Telemedicine options and modernization of rules could help better service rural areas.
Telemedicine technology could improve access to veterinary care in Ontario’s remote and underserviced areas.
The shortage of veterinarians, particularly large animal specialists, is no secret. Tack on pandemic pressures, burnout and retirement, and the sector’s ability to meet demand is stressed further.
“The current model of providing veterinary service to farms cannot keep up with the demand,” said Dr. Glen Yates, co-founder of VETSon, a remote service platform for veterinarians.
“Because of the shortage of veterinarians, most practices can only provide service to large farms. As a result, many small farms are often left with no animal health options.”
Why it matters: Veterinary shortages have created service gaps in rural and remote areas of the province.
After four decades running Yates Veterinary Hospital, a successful Woodstock-area mixed-animal practice specializing in dairy herd health, Yates sold his practice to another large animal veterinarian.
He realized service to his small farm and hobby farm clients wouldn’t be maintained, so instead of retirement, he invested his expertise in creating a platform to help farmers find health care for their livestock.
“VETSon is working to solve this crisis by putting innovative tools and technology in the hands of livestock veterinarians,” said Yates. “These tools can help them support more farms, without veterinarian burnout and compromised revenue, and support farmers with economical service.”
Telemedicine standards changed
Since 2016, the College of Veterinarians of Ontario (CVO) has held a standard on telemedicine, but emergency provisions were put in place to manage veterinary access during the pandemic.
Earlier this year, the College revised the telemedicine policy to reflect increased use of technology and ensure the sector maintained safeguards related to emergency care and management of adverse reactions.
Veterinarians who offer telemedical services in Ontario must be licensed with a registered practice and follow drug prescription regulations and professional standards in the same fashion as other practitioners.
“Telemedicine is, and will continue to be, one method that veterinarians can extend their reach in under-served areas,” said Jan Robinson, CVO registrar and CEO.
Yates believes technology will make veterinary services accessible and equitable for farms of all sizes and types.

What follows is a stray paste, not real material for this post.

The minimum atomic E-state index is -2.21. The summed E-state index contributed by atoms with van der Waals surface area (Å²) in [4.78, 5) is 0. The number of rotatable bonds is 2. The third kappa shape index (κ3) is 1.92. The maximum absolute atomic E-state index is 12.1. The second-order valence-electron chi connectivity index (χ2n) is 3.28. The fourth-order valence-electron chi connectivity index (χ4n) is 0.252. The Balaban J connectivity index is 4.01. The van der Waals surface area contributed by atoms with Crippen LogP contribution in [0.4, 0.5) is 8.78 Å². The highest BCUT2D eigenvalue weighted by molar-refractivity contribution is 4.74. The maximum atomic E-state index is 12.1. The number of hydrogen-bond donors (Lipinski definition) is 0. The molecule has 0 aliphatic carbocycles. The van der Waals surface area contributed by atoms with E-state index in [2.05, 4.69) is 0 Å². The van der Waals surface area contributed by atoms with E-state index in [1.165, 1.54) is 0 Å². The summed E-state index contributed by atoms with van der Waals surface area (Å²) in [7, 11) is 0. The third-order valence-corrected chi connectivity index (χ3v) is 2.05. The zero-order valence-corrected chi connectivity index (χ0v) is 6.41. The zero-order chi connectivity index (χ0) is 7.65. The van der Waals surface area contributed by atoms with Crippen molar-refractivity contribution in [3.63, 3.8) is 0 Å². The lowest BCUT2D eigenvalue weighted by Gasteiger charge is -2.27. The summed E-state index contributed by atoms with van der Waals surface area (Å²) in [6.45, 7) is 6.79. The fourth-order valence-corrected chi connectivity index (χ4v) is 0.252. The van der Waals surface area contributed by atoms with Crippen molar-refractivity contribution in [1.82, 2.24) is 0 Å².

He said there isn’t a single livestock veterinarian servicing Haliburton, and approximately seven veterinarians cover central Ontario and into Northern Ontario.
While VETSon doesn’t fill the need for emergency care, it can provide guidance and animal health care via video consultation.
Veterinarians and their clients sign up for the service platform on a monthly or pay-as-you-go plan. Veterinarians can then perform video consultations, order medications to be shipped to the farm and maintain a client-patient relationship. In addition, VETSon is designing a point-of-care suite of diagnostic tests so farmers can make some diagnoses independently, without a veterinarian on site.
“It allows you to serve a lot more clients depending on the size of the farm and their various needs,” said Yates. “But for a small farm that only needs a visit once per year and medications every once in a while, it allows you to serve them completely virtually.”
Yates consulted with seasoned and newly graduated veterinarians and clients to ensure the AI platform met their criteria and the CVO’s regulatory requirements.
He noted graduates weren’t all interested in the 24-7 on-call lifestyle considered standard in the industry. Instead, they’re looking for a better work-life balance, and VETSon can help provide that.
“We can look after more clientele without driving the distances and without the burnout,” he said. “You can book consultations and have (them) recorded for the benefit of the veterinarian and the farmer and store those records, so everything is at their fingertips.”
VETSon is being tested with customers in southern and northern regions of the province and is available for free download via the Apple App Store and Google Play or directly from the VETSon website at vetson.ca.
Dr. Rob Swackhammer, a veterinarian and owner of Upper Grand Veterinary Services, said he sees the benefit of apps like VETSon for smaller operations that struggle to get the attention of a busy veterinarian who has large commercial clients.
“It’s not just getting their attention, but the cost per animal is relatively higher, too,” Swackhammer said. “So maybe this is a more economical way for them to receive secondary advice, provided it’s not something that requires (a veterinarian) to be there.”
He said AI technology works when it comes to preventive and non-urgent care but he is concerned about the gap in services for urgent animal health needs.
Swackhammer has applied for a grant to develop a telehealth business to address this gap in food animal medicine where a producer’s livelihood is farm-dependent.
His model employs virtual care for non-emergencies but partners with local veterinarians, even those at a considerable distance from the client, to deal with on-farm emergencies requiring a hands-on response.
“I’m trying to make that a more viable business for them so they can generate more income and use it in the local economy,” he said.
Swackhammer suggested universities could consider providing weighted marks for veterinary school applicants that have on-farm experience with livestock.
“You’ve got to have a 90 per cent average to get in (to veterinary college), but lots of farm kids are busy working. They don’t have that average,” he said.
“They would make fantastic veterinarians. They just can’t clear that first hurdle, so perhaps a separate application stream with restrictions for food animal production medicine could work.”